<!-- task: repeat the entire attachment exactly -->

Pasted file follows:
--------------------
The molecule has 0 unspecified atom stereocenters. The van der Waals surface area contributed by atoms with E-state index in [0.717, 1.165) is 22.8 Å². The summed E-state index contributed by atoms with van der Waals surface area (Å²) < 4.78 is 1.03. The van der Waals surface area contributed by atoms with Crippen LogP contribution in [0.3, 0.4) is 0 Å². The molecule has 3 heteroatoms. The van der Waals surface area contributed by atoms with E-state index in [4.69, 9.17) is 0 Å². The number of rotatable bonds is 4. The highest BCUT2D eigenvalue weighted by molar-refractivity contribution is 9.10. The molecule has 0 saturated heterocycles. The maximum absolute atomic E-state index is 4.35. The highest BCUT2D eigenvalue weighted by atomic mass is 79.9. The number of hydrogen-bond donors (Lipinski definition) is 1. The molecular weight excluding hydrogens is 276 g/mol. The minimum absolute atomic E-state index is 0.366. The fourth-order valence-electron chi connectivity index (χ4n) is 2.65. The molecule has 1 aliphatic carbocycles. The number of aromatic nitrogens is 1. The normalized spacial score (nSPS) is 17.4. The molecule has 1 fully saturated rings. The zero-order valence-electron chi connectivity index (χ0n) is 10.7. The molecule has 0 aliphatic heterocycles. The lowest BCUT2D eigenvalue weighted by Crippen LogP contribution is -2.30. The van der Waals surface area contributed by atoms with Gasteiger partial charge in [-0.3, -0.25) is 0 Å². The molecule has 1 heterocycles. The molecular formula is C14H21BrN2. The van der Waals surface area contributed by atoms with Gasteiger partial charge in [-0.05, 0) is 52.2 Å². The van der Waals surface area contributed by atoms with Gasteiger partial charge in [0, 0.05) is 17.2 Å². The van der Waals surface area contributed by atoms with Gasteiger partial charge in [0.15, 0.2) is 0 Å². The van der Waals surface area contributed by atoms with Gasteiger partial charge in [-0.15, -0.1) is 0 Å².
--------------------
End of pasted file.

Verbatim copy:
The molecule has 0 unspecified atom stereocenters. The van der Waals surface area contributed by atoms with E-state index in [0.717, 1.165) is 22.8 Å². The summed E-state index contributed by atoms with van der Waals surface area (Å²) < 4.78 is 1.03. The van der Waals surface area contributed by atoms with Crippen LogP contribution in [0.3, 0.4) is 0 Å². The molecule has 3 heteroatoms. The van der Waals surface area contributed by atoms with E-state index in [4.69, 9.17) is 0 Å². The number of rotatable bonds is 4. The highest BCUT2D eigenvalue weighted by molar-refractivity contribution is 9.10. The molecule has 0 saturated heterocycles. The maximum absolute atomic E-state index is 4.35. The highest BCUT2D eigenvalue weighted by atomic mass is 79.9. The number of hydrogen-bond donors (Lipinski definition) is 1. The molecular weight excluding hydrogens is 276 g/mol. The minimum absolute atomic E-state index is 0.366. The fourth-order valence-electron chi connectivity index (χ4n) is 2.65. The molecule has 1 aliphatic carbocycles. The number of aromatic nitrogens is 1. The normalized spacial score (nSPS) is 17.4. The molecule has 1 fully saturated rings. The zero-order valence-electron chi connectivity index (χ0n) is 10.7. The molecule has 0 aliphatic heterocycles. The lowest BCUT2D eigenvalue weighted by Crippen LogP contribution is -2.30. The van der Waals surface area contributed by atoms with Gasteiger partial charge in [-0.3, -0.25) is 0 Å². The molecule has 1 heterocycles. The molecular formula is C14H21BrN2. The van der Waals surface area contributed by atoms with Gasteiger partial charge in [-0.05, 0) is 52.2 Å². The van der Waals surface area contributed by atoms with Gasteiger partial charge in [0, 0.05) is 17.2 Å². The van der Waals surface area contributed by atoms with Gasteiger partial charge in [0.15, 0.2) is 0 Å². The van der Waals surface area contributed by atoms with Gasteiger partial charge in [-0.15, -0.1) is 0 Å².